8c373-6a00d83451607369e20120a8840eb1970b-piThe Stanford rape case is causing quite a brouhaha in California and rightly so.  I’m not fully informed on the case.  I have read the letter of the victim which was moving and frustrating all at the same time.  But Ann Voscamp spells out the “take aways” well.  Her insight, passion, and compassion are very apparent in addition to wisdom on how “boys” need to behave.  I’m not going to get into gender issues on this post…that will come later. Even so, for those of us who have raised boys to men, these words couldn’t be truer!

Read the post HERE!  

I had to post this right away! GREAT article!

I can’t say anything else except for the fact that I LOVE THIS!  Enjoy!



This is the story of how a small, country church astounded the experts on church growth by becoming a megachurch overnight. Without even trying.

The gravel parking lot around St. John’s began to fill early that morning. The shadow from the steeple cast the image of a cross on the western side of the church. Families from miles around climbed out of Fords and Chevrolets to make their way into the sanctuary.

The pastor stood by the front door to greet folks. He asked about Aunt Susan’s broken hip, the Reynold’s new horse, and how the football game turned out in Sunray the other night.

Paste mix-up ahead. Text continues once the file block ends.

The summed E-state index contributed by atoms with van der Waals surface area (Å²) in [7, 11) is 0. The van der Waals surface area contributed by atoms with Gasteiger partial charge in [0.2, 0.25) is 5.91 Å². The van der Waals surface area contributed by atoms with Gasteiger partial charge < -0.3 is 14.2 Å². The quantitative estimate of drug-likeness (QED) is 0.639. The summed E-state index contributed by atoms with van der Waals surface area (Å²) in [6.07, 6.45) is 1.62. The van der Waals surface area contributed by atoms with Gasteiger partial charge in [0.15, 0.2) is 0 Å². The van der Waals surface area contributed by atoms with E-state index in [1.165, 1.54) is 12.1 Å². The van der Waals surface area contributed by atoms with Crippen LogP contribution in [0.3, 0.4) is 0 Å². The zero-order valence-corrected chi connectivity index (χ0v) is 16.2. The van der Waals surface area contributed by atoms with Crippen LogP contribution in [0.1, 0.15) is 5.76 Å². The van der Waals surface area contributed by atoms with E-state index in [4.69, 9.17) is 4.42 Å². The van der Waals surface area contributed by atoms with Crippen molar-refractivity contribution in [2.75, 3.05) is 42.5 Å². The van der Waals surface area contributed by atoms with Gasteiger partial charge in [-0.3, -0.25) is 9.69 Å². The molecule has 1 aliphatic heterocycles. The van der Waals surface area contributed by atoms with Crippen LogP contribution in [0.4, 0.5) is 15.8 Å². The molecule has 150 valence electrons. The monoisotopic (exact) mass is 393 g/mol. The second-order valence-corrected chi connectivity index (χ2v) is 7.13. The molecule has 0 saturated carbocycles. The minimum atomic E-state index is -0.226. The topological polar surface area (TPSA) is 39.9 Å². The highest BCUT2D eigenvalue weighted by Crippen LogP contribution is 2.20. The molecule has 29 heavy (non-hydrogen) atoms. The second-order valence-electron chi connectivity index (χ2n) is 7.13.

The man of God who shepherded this flock wasn’t much to look at. He had a bit of a gut. And he laughed too loud, especially at his corny jokes. But they loved the man. He had baptized their children, buried their grandparents, and even preached a decent sermon on occasion.

By the time worship was ready to begin, it still hadn’t happened—that shocking influx of worshipers I spoke of. In fact, things looked as ordinary as ordinary could be.

The Kirkpatricks, with their five children, squeezed into the next-to-last pew. The spinster organist, Ms. Schultz, played softly and hit, well, almost every note. Hymnals were opened to the page where the service would soon begin.

At 10:30 sharp, Pastor Baker walked up front and spoke the same words he did at the start of every Sunday service, “In the name of the Father and of the Son and of the Holy Spirit.” And the congregation responded with a hearty, “Amen!”

Then, without any warning, it happened.

The floodgates opened. Worshipers streamed in. Before the congregation had finished saying, “Amen,” this rural Texas minichurch was transformed into the mega of megachurches.

Here’s how it all went down.

Through the stained glass windows and the steeply pitched roof, seraphim swooped down from heavenly perches. Each sported six wings: with two they covered their faces, and with two they covered their feet, and with two they flew. And around the sanctuary they chanted one to another, “Holy, holy, holy is the LORD of hosts; the whole earth is full of his glory!” The foundations of St. John’s quaked at the sound of their voices. The whole church swam with the smoke of incense.